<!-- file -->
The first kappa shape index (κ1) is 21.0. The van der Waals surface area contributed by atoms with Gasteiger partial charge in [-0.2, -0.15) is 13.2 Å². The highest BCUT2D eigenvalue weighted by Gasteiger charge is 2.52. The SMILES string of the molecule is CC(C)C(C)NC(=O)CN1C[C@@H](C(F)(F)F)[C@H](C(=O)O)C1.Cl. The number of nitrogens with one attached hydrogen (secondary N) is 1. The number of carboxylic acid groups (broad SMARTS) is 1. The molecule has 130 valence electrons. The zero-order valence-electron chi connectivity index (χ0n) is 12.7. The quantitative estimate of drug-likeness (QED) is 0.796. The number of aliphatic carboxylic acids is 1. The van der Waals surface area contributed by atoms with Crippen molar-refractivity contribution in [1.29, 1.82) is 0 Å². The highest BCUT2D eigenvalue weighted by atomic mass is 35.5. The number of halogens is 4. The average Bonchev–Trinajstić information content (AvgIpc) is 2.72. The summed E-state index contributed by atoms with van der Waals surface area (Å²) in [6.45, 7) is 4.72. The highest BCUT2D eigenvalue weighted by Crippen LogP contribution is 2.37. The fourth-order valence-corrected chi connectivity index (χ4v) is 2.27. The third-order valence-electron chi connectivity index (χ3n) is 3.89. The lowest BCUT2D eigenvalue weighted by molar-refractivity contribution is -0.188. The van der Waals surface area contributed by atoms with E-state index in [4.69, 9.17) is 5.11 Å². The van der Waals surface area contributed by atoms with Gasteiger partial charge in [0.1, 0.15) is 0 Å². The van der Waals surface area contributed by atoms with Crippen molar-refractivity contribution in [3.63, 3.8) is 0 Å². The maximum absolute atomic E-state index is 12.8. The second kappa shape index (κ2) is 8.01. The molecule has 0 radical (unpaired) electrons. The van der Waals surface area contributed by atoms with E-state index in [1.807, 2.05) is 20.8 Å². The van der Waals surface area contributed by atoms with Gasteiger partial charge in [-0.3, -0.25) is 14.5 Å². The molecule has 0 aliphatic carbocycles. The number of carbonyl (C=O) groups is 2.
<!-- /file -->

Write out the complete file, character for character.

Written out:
The first kappa shape index (κ1) is 21.0. The van der Waals surface area contributed by atoms with Gasteiger partial charge in [-0.2, -0.15) is 13.2 Å². The highest BCUT2D eigenvalue weighted by Gasteiger charge is 2.52. The SMILES string of the molecule is CC(C)C(C)NC(=O)CN1C[C@@H](C(F)(F)F)[C@H](C(=O)O)C1.Cl. The number of nitrogens with one attached hydrogen (secondary N) is 1. The number of carboxylic acid groups (broad SMARTS) is 1. The molecule has 130 valence electrons. The zero-order valence-electron chi connectivity index (χ0n) is 12.7. The quantitative estimate of drug-likeness (QED) is 0.796. The number of aliphatic carboxylic acids is 1. The van der Waals surface area contributed by atoms with Crippen molar-refractivity contribution in [1.29, 1.82) is 0 Å². The highest BCUT2D eigenvalue weighted by atomic mass is 35.5. The number of halogens is 4. The average Bonchev–Trinajstić information content (AvgIpc) is 2.72. The summed E-state index contributed by atoms with van der Waals surface area (Å²) in [6.45, 7) is 4.72. The highest BCUT2D eigenvalue weighted by Crippen LogP contribution is 2.37. The fourth-order valence-corrected chi connectivity index (χ4v) is 2.27. The third-order valence-electron chi connectivity index (χ3n) is 3.89. The lowest BCUT2D eigenvalue weighted by molar-refractivity contribution is -0.188. The van der Waals surface area contributed by atoms with E-state index in [4.69, 9.17) is 5.11 Å². The van der Waals surface area contributed by atoms with Gasteiger partial charge in [0.1, 0.15) is 0 Å². The van der Waals surface area contributed by atoms with Crippen molar-refractivity contribution in [3.63, 3.8) is 0 Å². The maximum absolute atomic E-state index is 12.8. The second kappa shape index (κ2) is 8.01. The molecule has 0 radical (unpaired) electrons. The van der Waals surface area contributed by atoms with E-state index in [1.807, 2.05) is 20.8 Å². The van der Waals surface area contributed by atoms with Gasteiger partial charge in [-0.3, -0.25) is 14.5 Å². The molecule has 0 aliphatic carbocycles. The number of carbonyl (C=O) groups is 2.